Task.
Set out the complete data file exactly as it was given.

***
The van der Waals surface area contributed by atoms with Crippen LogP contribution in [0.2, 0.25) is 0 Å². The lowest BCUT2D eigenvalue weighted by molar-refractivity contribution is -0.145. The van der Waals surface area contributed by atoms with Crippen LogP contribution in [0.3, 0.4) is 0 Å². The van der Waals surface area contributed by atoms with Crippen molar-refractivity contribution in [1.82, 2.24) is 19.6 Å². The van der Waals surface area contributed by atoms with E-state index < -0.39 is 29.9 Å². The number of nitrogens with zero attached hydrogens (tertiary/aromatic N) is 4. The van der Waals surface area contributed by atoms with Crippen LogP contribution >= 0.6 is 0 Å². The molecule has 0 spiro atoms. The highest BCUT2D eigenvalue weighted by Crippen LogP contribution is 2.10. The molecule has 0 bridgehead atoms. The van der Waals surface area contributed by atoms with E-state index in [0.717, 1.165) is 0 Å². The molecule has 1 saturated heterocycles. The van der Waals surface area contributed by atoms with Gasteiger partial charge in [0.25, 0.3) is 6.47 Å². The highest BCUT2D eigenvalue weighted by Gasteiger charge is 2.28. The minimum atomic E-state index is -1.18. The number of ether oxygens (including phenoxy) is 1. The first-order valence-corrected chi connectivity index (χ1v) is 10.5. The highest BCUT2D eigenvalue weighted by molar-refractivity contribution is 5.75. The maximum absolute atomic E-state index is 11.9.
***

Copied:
The van der Waals surface area contributed by atoms with Crippen LogP contribution in [0.2, 0.25) is 0 Å². The lowest BCUT2D eigenvalue weighted by molar-refractivity contribution is -0.145. The van der Waals surface area contributed by atoms with Crippen LogP contribution in [0.3, 0.4) is 0 Å². The van der Waals surface area contributed by atoms with Crippen molar-refractivity contribution in [1.82, 2.24) is 19.6 Å². The van der Waals surface area contributed by atoms with E-state index < -0.39 is 29.9 Å². The number of nitrogens with zero attached hydrogens (tertiary/aromatic N) is 4. The van der Waals surface area contributed by atoms with Crippen LogP contribution >= 0.6 is 0 Å². The molecule has 0 spiro atoms. The highest BCUT2D eigenvalue weighted by Crippen LogP contribution is 2.10. The molecule has 0 bridgehead atoms. The van der Waals surface area contributed by atoms with E-state index in [0.717, 1.165) is 0 Å². The molecule has 1 saturated heterocycles. The van der Waals surface area contributed by atoms with Gasteiger partial charge in [0.25, 0.3) is 6.47 Å². The highest BCUT2D eigenvalue weighted by Gasteiger charge is 2.28. The minimum atomic E-state index is -1.18. The number of ether oxygens (including phenoxy) is 1. The first-order valence-corrected chi connectivity index (χ1v) is 10.5. The highest BCUT2D eigenvalue weighted by molar-refractivity contribution is 5.75. The maximum absolute atomic E-state index is 11.9.